News / Africa

Long, Hard Road to End South Sudan Child Marriage

Sixteen-year-old Akuot, shown here in Bor, Jonglei state, in Feburary 2013, was beaten for three days after she refused to be married off in exchange for a dowry of cattle. (Courtesy photo/Brent Stirton/Reportage for Human Rights Watch)
Sixteen-year-old Akuot, shown here in Bor, Jonglei state, in Feburary 2013, was beaten for three days after she refused to be married off in exchange for a dowry of cattle. (Courtesy photo/Brent Stirton/Reportage for Human Rights Watch)
Manyang David Mayar
Forced marriage destroys the dreams and sometimes costs the lives of South Sudanese girls, but ending the deeply engrained tradition in the world's newest nation will be a difficult and slow process, rights advocates say.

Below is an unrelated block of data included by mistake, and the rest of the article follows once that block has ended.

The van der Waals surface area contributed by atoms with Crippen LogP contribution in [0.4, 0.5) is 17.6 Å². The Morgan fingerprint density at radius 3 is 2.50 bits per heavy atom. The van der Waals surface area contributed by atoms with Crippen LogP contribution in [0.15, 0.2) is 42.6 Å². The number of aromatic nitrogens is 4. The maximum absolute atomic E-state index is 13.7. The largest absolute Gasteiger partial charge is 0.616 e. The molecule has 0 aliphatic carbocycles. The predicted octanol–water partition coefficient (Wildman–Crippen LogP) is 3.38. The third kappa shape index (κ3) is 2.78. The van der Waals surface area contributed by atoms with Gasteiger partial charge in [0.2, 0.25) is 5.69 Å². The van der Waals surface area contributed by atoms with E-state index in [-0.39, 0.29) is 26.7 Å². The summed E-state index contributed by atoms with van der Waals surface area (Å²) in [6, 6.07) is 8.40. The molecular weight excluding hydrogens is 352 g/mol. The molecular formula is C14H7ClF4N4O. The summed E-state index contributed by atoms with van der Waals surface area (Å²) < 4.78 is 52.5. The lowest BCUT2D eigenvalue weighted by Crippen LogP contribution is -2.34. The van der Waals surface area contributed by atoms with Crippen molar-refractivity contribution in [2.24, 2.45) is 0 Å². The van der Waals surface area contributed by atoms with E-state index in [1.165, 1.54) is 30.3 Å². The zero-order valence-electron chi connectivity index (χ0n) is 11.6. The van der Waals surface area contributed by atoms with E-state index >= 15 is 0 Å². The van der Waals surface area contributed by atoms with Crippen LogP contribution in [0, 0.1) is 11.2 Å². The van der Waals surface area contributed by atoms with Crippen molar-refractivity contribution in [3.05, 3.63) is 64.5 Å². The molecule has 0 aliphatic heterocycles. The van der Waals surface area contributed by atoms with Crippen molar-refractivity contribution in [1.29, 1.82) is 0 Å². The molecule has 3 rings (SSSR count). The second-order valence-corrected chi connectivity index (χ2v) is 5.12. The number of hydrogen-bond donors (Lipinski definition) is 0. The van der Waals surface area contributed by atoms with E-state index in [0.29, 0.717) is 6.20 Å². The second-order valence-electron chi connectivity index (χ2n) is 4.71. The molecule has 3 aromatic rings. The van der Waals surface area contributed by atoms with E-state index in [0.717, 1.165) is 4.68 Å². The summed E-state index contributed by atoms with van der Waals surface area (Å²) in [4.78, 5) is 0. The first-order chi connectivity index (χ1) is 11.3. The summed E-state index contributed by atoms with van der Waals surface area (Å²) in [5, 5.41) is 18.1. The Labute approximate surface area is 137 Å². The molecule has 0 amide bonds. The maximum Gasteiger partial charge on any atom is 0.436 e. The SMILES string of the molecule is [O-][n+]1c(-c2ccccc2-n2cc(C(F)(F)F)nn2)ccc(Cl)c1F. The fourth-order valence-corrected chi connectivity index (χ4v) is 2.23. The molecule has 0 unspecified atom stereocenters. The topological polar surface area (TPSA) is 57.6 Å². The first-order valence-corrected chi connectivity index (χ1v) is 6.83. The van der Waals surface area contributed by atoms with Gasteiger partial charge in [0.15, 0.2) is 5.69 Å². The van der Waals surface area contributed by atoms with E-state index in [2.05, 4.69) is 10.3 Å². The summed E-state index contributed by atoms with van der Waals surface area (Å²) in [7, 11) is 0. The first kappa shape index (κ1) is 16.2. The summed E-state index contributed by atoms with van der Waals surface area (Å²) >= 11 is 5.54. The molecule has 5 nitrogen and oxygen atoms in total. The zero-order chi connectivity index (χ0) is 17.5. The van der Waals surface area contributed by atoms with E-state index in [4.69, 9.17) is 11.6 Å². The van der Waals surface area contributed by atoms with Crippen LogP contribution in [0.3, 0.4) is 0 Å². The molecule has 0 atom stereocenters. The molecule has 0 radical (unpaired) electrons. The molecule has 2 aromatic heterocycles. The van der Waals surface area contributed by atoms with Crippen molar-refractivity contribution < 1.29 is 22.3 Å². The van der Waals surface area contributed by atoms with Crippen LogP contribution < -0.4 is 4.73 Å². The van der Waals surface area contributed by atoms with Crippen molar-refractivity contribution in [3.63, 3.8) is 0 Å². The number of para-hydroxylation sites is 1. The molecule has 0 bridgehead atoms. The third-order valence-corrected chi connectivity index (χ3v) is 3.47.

“The girl is our source of income," said John Akuok, an elderly man from Bor, the capital city of Jonglei state, who supports forced marriage.
When a man comes, we give the girl to him and he gives us wealth. If the girl refuses to be married, we beat her...

"When a man comes, we give the girl to him and he gives us wealth. If the girl refuses to be married, we beat her to accept to marry him so that he can give us dowries,” Akuok said.

Child marriage is seen by many South Sudanese as "being in the best interests of girls and their families, and an important way for families to access much-needed resources, such as cattle, money, and other gifts via the traditional practice of transferring wealth through the payment of dowries," a report released Thursday by Human Rights Watch says.

A majority of South Sudanese live from farming and cattle-rearing, but during the long civil war, many lost their farming livelihoods.

"So the only source of income for them is that if they have children, if they have girls," Biel Jock Thich, Deputy Chairperson of South Sudan Human Rights Commission, is quoted as saying in the report.